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From Olav Sandstaa <Olav.Sands...@Sun.COM>
Subject Re: Some questions about FormatableBitSet
Date Tue, 12 Dec 2006 17:44:20 GMT
Daniel John Debrunner wrote:
> Dyre.Tjeldvoll@Sun.COM wrote:
>> - A minor nit: This class appears to do a lot of division and
>>   remainder calculations with powers of 2 (frequently 8). Is it not
>>   generally preferably to do this with shifts and  bitwise ANDs?
>
> I prefer the approach that leads to code that is easy to understand.
> If the purpose of the code is to divide by two I prefer clear code like:
>
>   a = b / 2;
>
> to
>
>   a = b >> 1;
>
> Good compilers typically compile multiplication down to shift 
> instructions, why have the human do it?

I too prefer code that is easy to read. Still, you are more likely to
get the compiler to produce more efficient code when you use language
constructs that you know are easy to map to efficient instructions on
the underlying hardware.

As a small experiment I took the two code pieces above and ran them in
a tight loop to see if the compiler was able to optimize these to the
same set of machine instructions. The test code looked like this:

   static int divtest(int a)
   {
      int i;
      for (i=0; i<1000000; ++i) {
          a = a / 2;
          /*a = a >> 1;*/
      }
      return a;
   }

Running this code compiled with two C-compilers and three Java
compilers/VMs gave the following results:

                       a = a / 2      a = a >> 1
GCC                      1.94           0.77
Sun Studio 11            1.54           0.51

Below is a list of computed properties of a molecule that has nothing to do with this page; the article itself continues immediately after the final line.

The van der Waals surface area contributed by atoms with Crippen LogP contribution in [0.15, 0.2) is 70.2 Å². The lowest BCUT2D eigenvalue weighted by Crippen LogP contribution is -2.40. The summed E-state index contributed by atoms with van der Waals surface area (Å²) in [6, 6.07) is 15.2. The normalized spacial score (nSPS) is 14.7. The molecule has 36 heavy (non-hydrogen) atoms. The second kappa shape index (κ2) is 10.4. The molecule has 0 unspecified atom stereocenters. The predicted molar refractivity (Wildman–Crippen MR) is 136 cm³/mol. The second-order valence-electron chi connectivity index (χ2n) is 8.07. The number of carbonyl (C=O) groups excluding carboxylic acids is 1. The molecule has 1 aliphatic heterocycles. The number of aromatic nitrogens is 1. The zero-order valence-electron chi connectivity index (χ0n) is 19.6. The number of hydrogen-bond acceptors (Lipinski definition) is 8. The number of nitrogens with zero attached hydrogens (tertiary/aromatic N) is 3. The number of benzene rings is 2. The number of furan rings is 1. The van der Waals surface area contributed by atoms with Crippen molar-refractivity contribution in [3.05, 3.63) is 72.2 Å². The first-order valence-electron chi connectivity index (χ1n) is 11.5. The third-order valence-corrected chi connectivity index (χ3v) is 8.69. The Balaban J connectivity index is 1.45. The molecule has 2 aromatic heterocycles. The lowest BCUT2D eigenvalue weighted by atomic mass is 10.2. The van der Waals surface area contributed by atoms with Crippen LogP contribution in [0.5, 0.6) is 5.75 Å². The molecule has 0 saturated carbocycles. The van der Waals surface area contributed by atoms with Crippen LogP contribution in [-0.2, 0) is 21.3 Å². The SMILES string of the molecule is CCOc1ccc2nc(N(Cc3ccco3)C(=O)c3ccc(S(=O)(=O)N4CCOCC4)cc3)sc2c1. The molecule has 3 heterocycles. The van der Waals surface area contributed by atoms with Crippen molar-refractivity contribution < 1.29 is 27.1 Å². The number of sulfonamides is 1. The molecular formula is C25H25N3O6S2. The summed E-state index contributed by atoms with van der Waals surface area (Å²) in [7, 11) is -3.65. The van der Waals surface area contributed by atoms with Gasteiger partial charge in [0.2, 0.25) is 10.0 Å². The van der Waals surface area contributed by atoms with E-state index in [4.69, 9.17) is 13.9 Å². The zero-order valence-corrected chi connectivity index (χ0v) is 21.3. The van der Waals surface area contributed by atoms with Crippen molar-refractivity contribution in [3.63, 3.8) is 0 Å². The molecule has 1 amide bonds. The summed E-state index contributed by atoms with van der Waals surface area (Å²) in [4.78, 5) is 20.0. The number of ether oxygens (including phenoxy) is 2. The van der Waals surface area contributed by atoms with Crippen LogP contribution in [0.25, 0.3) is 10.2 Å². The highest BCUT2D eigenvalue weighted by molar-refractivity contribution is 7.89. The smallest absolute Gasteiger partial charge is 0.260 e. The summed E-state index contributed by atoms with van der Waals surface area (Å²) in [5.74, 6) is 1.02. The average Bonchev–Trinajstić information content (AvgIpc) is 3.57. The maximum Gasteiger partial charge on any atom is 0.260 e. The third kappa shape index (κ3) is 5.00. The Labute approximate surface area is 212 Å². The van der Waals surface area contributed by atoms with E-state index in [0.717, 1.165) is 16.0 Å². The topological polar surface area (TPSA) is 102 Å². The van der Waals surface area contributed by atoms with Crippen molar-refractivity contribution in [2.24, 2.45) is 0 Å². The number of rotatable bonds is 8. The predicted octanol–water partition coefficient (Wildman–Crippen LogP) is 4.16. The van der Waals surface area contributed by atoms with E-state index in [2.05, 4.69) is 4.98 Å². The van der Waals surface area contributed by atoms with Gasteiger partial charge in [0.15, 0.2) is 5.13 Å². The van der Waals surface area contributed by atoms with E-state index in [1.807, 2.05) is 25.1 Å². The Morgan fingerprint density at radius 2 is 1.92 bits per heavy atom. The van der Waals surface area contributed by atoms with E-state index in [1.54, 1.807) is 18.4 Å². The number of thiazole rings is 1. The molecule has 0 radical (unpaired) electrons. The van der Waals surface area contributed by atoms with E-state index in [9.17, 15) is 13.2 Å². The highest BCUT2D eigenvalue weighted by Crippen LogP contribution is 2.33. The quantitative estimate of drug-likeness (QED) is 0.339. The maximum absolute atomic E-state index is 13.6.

Sun JDK 5                1.55           0.38
Sun JDK 6                1.55           0.38
IBM SDK 5                1.26           0.38


All numbers are in milliseconds and is the amount if time it took to
run the above function once (in the test I measured amount if time it
took to run the function 10.000 times).

Basically, with these compilers and this example code doing the
division by two is about 3-4 times as costly as using a shift
operator. (And since these measurments also account for the code for
the for-loop, the real difference between the division and the shift
operation is probably closer to 10x).

So in this example none of the compilers were able to map the division
by two to as efficient code as produces by the >> 1 operation. Why?
Because the compiler did not know what I knew: The number to do the
operation on was always a positive integer.

And given that this is code that Dyre refers to is an implementation
for an operations on bit sets I do not see it as a problem that the
code is implemented by utilizing "bit manipulation operations",
particularly if the optimizations are well commented.

Olav


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